State capture inquiry: Zuma slammed for not responding to evidence against him
The state capture inquiry’s legal team has openly slammed former president Jacob Zuma for not providing any answers to the evidence against him contained in Barbara Hogan’s affidavits.
Inquiry advocate Thandi Norman was responding to complaints by Zuma’s attorney Daniel Mantsha about the way in which Hogan’s affidavits were provided to Zuma's legal team.
Norman repeatedly stated that Zuma “hasn’t provided a version” in response to Hogan’s affidavits‚ criticism which comes after deputy chief justice Raymond Zondo “invited” the former president to respond to incriminating evidence against him by former government communications head Themba Maseko and former ANC MP Vytjie Mentor.
Zuma’s lawyers have yet to formally respond to that request.
Mantsha declined on Wednesday to comment on Zuma’s response to Norman’s argument that he “provide a version” on Hogan’s testimony. “I have no instructions on that‚” he said
Mantsha had addressed the inquiry after Norman successfully applied for the postponement of Hogan and current public enterprises minister Pravin Gordhan successor Pravin Gordhan.
Following the application‚ deputy chief justice Raymond Zondo postponed the hearing to November 12 for Hogan’s testimony and November 15 for Gordhan. This to allow for their statements to be provided to those they implicated and for implicated parties to have time to consider to cross-examine these witnesses.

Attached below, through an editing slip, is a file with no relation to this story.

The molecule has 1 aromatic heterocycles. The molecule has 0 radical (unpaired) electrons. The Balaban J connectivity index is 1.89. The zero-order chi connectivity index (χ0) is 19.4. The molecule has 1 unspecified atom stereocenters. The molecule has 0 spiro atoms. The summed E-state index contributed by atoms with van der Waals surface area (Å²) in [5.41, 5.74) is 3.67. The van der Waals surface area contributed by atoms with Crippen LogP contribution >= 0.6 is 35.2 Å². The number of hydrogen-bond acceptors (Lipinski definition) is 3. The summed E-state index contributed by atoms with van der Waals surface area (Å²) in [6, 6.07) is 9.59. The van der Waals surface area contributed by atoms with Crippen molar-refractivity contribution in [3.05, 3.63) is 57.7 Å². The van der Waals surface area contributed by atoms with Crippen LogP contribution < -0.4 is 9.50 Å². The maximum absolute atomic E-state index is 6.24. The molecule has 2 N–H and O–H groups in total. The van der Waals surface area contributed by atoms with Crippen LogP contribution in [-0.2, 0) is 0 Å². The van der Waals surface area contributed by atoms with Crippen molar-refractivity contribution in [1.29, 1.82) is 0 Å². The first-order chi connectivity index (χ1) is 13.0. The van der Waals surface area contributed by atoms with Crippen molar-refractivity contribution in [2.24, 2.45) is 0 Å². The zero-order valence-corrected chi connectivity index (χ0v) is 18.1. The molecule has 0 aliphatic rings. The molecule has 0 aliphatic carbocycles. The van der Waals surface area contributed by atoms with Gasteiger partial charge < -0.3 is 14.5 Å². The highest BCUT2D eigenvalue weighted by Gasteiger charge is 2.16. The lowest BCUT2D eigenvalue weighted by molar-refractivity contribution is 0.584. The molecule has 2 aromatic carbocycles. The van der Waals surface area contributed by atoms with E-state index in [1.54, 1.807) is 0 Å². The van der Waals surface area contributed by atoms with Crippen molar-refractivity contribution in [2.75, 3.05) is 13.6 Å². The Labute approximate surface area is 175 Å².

“In the circumstances‚ it seems appropriate to me that there should be an adjournment‚” Zondo said.
Mantsha raised a number of complaints about how Zuma had been provided with notices that he was implicated by Hogan’s testimony‚ pointing out that Zuma had been served with a notice that he was implicated by Hogan’s testimony in August.
Hogan then filed a second statement on Monday‚ while Gordhan has only filed a draft statement by email. Under the rules of the Zondo Commission‚ anyone implicated in these statements needs to be provided with them and given two weeks to indicate whether they will seek to cross-examine.
Mantsha questioned why Zuma’s lawyers had not been provided with Hogan’s latest statement‚ which has been described as an expanded version of her first statement and fills a full lever arch file.
He asked what the status of this statement was and questioned the fairness of the former president being asked to respond to multiple statements from the same witness.
The commission previously led the evidence of then-finance minister Nhlanhla Nene‚ despite his statement not being provided to those he implicated. At the conclusion of Nene’s testimony‚ the inquiry’s legal team indicated that they would furnish the people implicated by him with his statement‚ and they would be given the chance to seek to cross-examine him.